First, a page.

Old English: wit, Old Frisian: gewit, Old Saxon: wit, Old High German: wizzi, Old Norse: vit, Gothic: unwiti
The Middle English Dictionary provides seven definitions for wit, and the Oxford English Dictionary provides eighteen definitions for the noun. Broadly, the Middle English definitions can be understood as follows:
1) consciousness in a modern sense, spirit, which can be man’s or deity’s; will power of enacting one’s mind.
2) processes of the mind, including reason, understanding and judgement; it is with this definition that terms relating to cognitive and mental disability arise, such as god wit, in ful wit, in right wittes; and correspondingly, oute of wit, wittes end.
3) keenness of the mind, including intelligence, wisdom and skillfulness.
4) sensory cortexes, bodily wits, five wittes; emotional cortexes, wittes of herte.
5) wisdom of action, good choices, strong decision making.
6) opinion or advice; interpretation.
7) in surnames.
The Disability narrative of this word lies in definitions two and four.
In the early 13th century, wit is used as a spectrum: one has wit, one’s wit is good, or conversely has less wit or no wit. By the turn of the 14 century, the Proverbs of Hendyng uses the phrase, “thi wit is coming home,” and Arthur and Merlin reads, “her wit was oway go,” establishing not only the temporality of having one’s wit, but also as something that is firmly established in corporeality. The home one’s wit returns to is the body, and when it goes away, it leaves the body. Wit referring to Madness, such as the phrase out of witt, is in widespread use throughout the 13th, 14th and 15th centuries, frequently alluding to depth of emotion, such as love out of witt. Aleksandra Pfau studies Madness in Medieval France from the Disability context, and demonstrates that madmen and madwomen were defined as incapable of understanding the law― and therefore, in some sense, not bound by it. The legal establishment of Northern France differentiated between those born mad, who could never enter into contracts, and those who went mad, or periodically go mad. These latter were more complicated, legally.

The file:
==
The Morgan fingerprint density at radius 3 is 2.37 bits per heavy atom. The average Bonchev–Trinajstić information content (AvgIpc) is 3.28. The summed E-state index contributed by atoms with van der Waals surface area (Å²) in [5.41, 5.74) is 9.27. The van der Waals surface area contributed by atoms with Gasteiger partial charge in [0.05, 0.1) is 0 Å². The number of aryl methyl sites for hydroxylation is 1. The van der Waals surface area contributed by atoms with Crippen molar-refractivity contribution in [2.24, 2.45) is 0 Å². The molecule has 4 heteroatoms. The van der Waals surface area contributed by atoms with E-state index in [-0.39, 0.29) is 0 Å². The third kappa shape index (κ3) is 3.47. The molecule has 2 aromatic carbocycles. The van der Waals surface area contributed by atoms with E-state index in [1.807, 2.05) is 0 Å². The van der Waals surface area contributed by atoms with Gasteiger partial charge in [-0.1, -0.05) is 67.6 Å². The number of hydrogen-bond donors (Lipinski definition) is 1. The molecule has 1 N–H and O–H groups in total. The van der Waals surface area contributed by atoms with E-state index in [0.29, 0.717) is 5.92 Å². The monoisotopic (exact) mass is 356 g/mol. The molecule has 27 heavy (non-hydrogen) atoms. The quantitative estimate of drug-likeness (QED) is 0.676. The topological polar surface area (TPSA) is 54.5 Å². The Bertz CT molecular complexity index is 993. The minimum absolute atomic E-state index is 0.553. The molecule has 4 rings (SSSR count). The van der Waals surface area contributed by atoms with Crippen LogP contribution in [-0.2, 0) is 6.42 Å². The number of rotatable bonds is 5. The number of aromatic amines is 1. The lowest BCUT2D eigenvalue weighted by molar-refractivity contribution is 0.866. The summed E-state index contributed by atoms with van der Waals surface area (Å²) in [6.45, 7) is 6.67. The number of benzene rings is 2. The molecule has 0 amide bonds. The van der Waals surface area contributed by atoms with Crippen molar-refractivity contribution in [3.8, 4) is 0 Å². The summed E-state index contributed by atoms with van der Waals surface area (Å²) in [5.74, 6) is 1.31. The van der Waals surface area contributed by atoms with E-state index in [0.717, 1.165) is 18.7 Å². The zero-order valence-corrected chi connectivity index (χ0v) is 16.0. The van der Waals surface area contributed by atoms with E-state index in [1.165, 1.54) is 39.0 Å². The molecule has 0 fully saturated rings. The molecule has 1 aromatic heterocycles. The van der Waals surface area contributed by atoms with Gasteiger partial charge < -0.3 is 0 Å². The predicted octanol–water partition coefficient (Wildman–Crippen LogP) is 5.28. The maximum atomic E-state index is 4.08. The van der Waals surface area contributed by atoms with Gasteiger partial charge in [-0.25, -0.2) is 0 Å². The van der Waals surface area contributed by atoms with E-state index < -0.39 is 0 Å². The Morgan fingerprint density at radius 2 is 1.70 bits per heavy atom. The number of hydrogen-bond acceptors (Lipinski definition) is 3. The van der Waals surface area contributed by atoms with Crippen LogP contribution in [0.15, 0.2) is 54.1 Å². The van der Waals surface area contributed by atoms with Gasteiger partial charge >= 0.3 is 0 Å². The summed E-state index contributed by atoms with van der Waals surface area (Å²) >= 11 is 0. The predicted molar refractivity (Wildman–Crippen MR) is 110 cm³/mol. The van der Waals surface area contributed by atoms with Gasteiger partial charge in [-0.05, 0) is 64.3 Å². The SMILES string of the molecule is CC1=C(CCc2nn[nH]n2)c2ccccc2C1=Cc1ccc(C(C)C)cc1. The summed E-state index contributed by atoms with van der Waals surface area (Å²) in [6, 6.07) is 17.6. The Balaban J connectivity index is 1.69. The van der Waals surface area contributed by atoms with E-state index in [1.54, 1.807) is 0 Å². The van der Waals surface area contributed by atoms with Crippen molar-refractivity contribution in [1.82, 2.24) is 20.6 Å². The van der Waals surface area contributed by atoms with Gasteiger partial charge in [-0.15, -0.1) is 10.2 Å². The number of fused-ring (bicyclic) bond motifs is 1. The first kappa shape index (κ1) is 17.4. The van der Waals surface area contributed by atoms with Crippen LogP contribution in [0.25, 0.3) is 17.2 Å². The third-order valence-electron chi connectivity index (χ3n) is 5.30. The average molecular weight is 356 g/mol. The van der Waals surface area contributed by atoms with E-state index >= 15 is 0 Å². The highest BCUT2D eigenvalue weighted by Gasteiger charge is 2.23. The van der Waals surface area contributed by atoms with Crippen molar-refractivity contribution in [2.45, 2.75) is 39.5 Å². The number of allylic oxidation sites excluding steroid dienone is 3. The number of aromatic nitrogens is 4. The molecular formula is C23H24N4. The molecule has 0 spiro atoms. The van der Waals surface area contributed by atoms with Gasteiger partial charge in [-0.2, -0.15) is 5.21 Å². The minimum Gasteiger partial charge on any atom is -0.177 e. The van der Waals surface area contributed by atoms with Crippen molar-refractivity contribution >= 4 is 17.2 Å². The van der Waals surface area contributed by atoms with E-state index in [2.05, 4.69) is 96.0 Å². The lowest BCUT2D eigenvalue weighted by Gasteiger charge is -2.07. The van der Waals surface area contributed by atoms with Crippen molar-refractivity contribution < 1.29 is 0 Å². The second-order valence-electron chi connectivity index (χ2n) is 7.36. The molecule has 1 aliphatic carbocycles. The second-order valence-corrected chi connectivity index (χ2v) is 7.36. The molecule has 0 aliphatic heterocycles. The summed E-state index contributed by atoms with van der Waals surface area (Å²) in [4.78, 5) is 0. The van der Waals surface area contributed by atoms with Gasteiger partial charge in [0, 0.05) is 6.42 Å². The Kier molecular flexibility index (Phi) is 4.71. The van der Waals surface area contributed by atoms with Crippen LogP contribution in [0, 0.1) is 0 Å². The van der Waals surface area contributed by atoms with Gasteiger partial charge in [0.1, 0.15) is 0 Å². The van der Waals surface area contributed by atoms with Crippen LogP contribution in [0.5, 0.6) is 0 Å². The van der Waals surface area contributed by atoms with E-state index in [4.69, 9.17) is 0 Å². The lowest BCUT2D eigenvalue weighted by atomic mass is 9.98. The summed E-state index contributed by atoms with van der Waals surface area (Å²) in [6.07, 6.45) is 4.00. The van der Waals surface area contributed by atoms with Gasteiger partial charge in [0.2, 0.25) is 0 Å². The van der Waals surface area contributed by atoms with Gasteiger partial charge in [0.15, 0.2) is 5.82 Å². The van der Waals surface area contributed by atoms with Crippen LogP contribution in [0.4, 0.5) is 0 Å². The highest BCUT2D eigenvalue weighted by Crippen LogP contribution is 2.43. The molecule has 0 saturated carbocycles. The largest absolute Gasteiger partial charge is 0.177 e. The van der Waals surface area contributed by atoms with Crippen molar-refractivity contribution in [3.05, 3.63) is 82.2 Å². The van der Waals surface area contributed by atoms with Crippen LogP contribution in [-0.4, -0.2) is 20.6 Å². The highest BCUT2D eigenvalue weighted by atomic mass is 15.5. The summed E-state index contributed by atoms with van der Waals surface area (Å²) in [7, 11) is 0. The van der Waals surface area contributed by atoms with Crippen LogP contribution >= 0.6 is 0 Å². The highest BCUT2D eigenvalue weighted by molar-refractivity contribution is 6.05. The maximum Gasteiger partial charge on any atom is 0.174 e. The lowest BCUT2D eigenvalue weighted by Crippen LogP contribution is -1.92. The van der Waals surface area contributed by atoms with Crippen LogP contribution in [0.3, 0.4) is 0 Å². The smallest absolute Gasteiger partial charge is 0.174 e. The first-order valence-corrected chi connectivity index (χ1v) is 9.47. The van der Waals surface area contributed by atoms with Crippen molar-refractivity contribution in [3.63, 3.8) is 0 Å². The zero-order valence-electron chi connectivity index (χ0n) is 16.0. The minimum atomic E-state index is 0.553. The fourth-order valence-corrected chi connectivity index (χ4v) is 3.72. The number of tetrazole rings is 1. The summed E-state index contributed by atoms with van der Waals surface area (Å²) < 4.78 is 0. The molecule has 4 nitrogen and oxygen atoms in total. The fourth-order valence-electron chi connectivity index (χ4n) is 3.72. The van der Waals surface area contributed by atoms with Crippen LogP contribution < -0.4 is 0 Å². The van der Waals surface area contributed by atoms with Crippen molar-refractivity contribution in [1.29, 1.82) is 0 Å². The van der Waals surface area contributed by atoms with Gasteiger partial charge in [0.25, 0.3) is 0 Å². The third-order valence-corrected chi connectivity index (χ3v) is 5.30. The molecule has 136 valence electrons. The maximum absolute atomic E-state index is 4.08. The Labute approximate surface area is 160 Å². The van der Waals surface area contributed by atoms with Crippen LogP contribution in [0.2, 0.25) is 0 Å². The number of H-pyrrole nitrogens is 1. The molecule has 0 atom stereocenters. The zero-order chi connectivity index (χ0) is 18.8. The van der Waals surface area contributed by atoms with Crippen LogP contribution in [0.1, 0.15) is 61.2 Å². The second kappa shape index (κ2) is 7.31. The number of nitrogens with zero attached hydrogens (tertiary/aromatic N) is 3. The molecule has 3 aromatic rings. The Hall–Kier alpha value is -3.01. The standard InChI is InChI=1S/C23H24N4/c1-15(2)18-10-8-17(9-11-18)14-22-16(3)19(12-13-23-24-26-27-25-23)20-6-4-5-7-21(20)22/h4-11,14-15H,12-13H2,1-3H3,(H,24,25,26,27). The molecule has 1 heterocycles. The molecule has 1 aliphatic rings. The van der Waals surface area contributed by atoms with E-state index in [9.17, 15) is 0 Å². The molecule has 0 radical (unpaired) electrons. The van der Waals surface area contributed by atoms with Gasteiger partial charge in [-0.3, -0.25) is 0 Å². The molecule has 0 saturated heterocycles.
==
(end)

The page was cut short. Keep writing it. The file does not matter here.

What’s interesting about definition four, while one could be out of one’s wits in terms of Madness, when the term refers to the five wits, there is no corresponding lack of wit for blindness or deafness. By this I mean, there are five wits, but a blind person is not described as having four wits. Blindness and deafness are something separate and distinct from not possessing all five senses, not simply a lack of wit or lack of one or two wits. This very much ties to the Religious Model of Medieval Disability developed by Edward Wheatley. Blindness is not merely the inability to see, but a divine purpose: a gift, punishment or trial.
Middle English Dictionary. “Wit.” http://quod.lib.umich.edu/cgi/m/mec/med-idx?type=byte&byte=245305275&egdisplay=open&egs=245340146&egs=245378306
Oxford English Dictionary. “Wit.” Clarendon Press: Oxford. (1980)
Pfau, Aleksandra. “Protecting or Restraining? Madness as a Disability in Late Medieval France.” Disability in the Middle Ages: Reconsiderations and Reverberations. Ed. Joshua Eyler. Ashgate Publising Ltd. (2010)
Wheatley, Edward. Medieval Constructions of Blindness in France and England. In The Disability Studies Reader, Third Edition. Ed. Lennard Davis. Routledge: New York and London. (2010)
Paul-Newell Reaves, The George Washington University